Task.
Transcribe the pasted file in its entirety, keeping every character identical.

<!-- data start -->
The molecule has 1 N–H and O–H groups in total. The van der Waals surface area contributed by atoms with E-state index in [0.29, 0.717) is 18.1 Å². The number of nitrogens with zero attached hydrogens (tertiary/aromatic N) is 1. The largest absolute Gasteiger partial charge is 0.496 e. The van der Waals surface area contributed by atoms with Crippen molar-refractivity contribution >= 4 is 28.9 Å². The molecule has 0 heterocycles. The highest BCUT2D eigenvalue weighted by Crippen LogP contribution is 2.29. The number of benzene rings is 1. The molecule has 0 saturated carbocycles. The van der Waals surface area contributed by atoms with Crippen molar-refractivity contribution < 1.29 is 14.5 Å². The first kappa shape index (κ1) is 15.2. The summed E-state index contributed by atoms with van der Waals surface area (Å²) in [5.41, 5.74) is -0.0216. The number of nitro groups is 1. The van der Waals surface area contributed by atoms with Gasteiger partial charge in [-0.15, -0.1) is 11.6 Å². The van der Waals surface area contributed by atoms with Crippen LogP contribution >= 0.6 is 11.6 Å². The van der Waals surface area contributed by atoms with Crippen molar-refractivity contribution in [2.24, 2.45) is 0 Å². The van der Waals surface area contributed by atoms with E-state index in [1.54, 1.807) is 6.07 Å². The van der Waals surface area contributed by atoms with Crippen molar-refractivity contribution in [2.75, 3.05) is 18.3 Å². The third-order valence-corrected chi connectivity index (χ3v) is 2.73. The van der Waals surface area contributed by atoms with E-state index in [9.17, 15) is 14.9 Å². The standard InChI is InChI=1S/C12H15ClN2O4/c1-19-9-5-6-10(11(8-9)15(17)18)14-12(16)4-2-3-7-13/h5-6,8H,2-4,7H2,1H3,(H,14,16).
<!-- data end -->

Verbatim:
The molecule has 1 N–H and O–H groups in total. The van der Waals surface area contributed by atoms with E-state index in [0.29, 0.717) is 18.1 Å². The number of nitrogens with zero attached hydrogens (tertiary/aromatic N) is 1. The largest absolute Gasteiger partial charge is 0.496 e. The van der Waals surface area contributed by atoms with Crippen molar-refractivity contribution >= 4 is 28.9 Å². The molecule has 0 heterocycles. The highest BCUT2D eigenvalue weighted by Crippen LogP contribution is 2.29. The number of benzene rings is 1. The molecule has 0 saturated carbocycles. The van der Waals surface area contributed by atoms with Crippen molar-refractivity contribution < 1.29 is 14.5 Å². The first kappa shape index (κ1) is 15.2. The summed E-state index contributed by atoms with van der Waals surface area (Å²) in [5.41, 5.74) is -0.0216. The number of nitro groups is 1. The van der Waals surface area contributed by atoms with Gasteiger partial charge in [-0.15, -0.1) is 11.6 Å². The van der Waals surface area contributed by atoms with Crippen LogP contribution >= 0.6 is 11.6 Å². The van der Waals surface area contributed by atoms with Crippen molar-refractivity contribution in [2.24, 2.45) is 0 Å². The van der Waals surface area contributed by atoms with E-state index in [1.54, 1.807) is 6.07 Å². The van der Waals surface area contributed by atoms with Crippen molar-refractivity contribution in [2.75, 3.05) is 18.3 Å². The third-order valence-corrected chi connectivity index (χ3v) is 2.73. The van der Waals surface area contributed by atoms with E-state index in [9.17, 15) is 14.9 Å². The standard InChI is InChI=1S/C12H15ClN2O4/c1-19-9-5-6-10(11(8-9)15(17)18)14-12(16)4-2-3-7-13/h5-6,8H,2-4,7H2,1H3,(H,14,16).